King of Jazz
As the host of the sadly currently on hiatus podcast A History of Jazz, I was both nervous and excited about watching this film. I’m painfully aware of the history of Paul Whiteman, the Jewish-American so-called “King of Jazz,” who mostly didn’t play jazz at all. Whiteman himself is a fascinating figure. He was never foolish enough to believe this title he had been given, but at the same time he took complete economic advantage of it. He acquiesced to the demands of the venues he played not to hire African-American musicians, but hired them to write music for his band anyway. He’s an important touchstone in the history of the jazz of the 1920s and 30s.
The film doesn’t really deal with any of these things. Instead it’s a revue, a format which was big in Hollywood around this time. A revue is a film that presents a bunch of small sketches, with musical numbers, and set pieces. As a format, I quite enjoy it. Even if something is a bit boring, you don’t have to wait very long for something else to start. That’s especially important in a film like this, where the quality and interest level was highly variable. Some of these sketches were insanely fun, others were boring or maudlin, and a few were highly retrograde in their overall politics and ideas. I honestly wish this format, minus the outdated ideas of course, would make a return. I’d love to see a couple good new revues.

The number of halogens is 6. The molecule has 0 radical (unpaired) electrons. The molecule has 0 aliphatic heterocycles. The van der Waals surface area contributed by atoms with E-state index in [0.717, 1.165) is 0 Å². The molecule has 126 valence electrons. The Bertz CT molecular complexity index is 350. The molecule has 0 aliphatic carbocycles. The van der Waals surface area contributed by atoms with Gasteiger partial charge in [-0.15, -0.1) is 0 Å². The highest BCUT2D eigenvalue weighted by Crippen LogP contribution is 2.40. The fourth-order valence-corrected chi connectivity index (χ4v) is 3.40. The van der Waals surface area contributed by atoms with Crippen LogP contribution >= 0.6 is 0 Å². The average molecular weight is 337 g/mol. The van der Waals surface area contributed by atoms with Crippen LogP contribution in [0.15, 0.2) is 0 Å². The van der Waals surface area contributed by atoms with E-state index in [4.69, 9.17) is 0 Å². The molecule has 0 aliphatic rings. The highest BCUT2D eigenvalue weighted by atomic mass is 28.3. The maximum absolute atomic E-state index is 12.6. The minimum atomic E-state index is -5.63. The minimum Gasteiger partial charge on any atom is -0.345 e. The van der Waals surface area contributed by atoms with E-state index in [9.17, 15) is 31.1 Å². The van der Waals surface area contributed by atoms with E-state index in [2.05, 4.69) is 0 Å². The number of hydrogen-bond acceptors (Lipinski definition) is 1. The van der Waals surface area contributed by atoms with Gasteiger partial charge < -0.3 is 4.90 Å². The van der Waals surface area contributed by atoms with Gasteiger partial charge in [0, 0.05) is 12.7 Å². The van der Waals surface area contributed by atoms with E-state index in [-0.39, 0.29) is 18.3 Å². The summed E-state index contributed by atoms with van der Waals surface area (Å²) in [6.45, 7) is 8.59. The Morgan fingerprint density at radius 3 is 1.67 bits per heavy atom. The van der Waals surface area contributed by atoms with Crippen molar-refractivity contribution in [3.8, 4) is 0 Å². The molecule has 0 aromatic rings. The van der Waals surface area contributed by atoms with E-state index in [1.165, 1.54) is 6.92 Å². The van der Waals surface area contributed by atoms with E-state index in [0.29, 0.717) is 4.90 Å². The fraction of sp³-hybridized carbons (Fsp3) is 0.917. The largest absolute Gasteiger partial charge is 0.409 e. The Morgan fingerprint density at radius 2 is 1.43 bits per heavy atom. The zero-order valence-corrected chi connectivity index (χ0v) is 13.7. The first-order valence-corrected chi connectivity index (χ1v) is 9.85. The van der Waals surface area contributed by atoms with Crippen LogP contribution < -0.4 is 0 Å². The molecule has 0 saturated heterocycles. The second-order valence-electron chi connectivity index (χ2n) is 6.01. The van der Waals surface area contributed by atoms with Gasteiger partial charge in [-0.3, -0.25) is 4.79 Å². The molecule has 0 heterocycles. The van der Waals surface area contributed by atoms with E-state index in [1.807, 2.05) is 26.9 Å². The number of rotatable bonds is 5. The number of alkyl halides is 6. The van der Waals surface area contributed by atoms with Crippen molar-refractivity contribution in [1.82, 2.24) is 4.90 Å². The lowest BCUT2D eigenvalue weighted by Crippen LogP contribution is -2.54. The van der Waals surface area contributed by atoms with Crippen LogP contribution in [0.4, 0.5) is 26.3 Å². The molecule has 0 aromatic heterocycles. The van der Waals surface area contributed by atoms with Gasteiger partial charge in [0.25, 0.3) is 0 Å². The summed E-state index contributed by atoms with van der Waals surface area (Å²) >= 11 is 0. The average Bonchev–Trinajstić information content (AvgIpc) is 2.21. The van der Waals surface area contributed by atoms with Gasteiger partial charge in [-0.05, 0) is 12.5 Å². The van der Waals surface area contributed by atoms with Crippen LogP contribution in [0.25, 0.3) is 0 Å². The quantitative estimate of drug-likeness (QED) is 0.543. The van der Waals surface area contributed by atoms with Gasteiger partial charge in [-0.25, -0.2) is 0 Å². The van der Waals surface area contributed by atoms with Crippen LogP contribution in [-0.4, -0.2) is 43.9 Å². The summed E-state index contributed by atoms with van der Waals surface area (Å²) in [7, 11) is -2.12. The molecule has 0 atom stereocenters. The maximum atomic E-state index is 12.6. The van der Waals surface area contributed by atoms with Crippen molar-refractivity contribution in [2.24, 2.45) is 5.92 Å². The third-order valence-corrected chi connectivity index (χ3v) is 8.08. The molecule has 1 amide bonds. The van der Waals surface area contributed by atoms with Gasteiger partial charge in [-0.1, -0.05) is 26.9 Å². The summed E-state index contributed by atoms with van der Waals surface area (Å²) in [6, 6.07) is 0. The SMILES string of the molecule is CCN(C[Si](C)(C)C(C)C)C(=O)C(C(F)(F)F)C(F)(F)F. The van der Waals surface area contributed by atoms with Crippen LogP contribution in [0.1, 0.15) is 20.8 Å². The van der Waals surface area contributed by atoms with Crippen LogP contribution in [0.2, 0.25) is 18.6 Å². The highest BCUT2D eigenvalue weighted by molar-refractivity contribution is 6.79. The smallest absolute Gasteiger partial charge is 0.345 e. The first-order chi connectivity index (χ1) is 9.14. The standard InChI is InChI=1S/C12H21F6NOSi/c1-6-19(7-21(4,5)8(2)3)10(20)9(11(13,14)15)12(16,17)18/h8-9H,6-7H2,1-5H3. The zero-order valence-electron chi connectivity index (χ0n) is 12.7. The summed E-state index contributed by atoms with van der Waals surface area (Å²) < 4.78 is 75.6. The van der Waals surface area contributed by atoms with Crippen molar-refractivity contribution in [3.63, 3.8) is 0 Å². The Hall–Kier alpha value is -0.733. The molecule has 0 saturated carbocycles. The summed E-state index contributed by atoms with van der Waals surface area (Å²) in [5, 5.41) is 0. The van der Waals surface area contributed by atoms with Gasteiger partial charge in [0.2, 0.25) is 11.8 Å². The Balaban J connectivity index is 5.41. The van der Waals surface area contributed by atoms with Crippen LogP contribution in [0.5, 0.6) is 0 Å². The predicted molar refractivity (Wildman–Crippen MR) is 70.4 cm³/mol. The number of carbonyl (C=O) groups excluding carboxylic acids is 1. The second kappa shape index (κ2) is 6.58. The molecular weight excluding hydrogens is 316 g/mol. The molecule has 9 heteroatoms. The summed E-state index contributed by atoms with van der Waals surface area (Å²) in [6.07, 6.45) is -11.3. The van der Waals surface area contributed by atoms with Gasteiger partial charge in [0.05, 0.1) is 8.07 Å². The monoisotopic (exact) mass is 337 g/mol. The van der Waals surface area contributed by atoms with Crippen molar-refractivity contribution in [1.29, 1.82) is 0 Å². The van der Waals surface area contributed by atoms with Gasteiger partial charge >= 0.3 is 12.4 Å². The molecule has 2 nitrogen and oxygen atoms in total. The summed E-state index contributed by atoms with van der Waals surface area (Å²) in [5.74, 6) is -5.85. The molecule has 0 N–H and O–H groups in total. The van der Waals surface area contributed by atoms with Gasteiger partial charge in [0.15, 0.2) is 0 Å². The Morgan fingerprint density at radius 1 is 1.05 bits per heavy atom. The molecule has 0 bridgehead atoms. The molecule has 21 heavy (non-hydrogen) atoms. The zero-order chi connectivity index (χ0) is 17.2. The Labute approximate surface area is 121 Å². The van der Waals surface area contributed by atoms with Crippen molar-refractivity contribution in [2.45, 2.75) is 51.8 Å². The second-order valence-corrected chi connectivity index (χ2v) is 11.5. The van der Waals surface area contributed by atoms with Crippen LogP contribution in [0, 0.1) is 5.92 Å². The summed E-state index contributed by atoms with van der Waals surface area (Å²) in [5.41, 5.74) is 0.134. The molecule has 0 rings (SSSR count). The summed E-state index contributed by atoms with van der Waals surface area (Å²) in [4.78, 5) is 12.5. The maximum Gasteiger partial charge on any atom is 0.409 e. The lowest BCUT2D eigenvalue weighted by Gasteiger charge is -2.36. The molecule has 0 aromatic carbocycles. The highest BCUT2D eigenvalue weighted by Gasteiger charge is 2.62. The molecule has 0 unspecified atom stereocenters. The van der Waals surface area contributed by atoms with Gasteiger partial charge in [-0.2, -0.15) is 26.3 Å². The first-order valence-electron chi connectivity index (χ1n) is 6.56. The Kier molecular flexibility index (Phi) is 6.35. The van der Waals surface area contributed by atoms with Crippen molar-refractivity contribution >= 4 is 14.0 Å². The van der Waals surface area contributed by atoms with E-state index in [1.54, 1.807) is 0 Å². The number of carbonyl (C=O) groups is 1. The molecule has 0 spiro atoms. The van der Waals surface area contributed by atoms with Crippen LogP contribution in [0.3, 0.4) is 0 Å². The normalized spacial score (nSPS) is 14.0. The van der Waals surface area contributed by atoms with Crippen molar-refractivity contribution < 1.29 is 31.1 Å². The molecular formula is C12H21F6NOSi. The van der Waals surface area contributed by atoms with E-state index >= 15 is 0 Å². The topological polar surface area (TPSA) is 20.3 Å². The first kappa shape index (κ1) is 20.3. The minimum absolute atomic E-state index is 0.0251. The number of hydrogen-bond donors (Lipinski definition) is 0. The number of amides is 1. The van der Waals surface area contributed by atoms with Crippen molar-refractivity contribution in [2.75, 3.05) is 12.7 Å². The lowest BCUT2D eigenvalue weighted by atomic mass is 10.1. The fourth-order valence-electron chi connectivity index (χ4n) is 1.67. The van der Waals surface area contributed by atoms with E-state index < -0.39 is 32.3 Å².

Nowhere in the film are the out of date politics more apparent than in the final number. It’s meant to pay homage to the idea that America is a melting pot, one that was uniquely suited to the creation of jazz music. That’s a really nice idea, and could have been astonishingly good. It would have been made especially amazing by the incredible set that was built for this film, apparently the largest indoor set in the history of cinema. The issue though, is that the only nations that were included in the melting pot that created jazz were European nations. England, Ireland, Scotland, Spain, Italy, Germany, France, and Russia are apparently the only places we need to look to if we want to understand how jazz came to be.
This is nonsense, of course, but it was sadly too common a theme in the period this film was made in. The only person in the film to acknowledge the actual history of the music at all is Whiteman himself, but even that was only in one throwaway comment before an awkward dance number by a supposed “African.” When watching things from the past, it’s always a battle between appreciating what was great about the thing, with being made uncomfortable by the ideas the film might contain. This is definitely no exception. For me, there was still enough other stuff to enjoy that I’m glad I saw it, but I could totally understand someone else finding that equation resolving differently.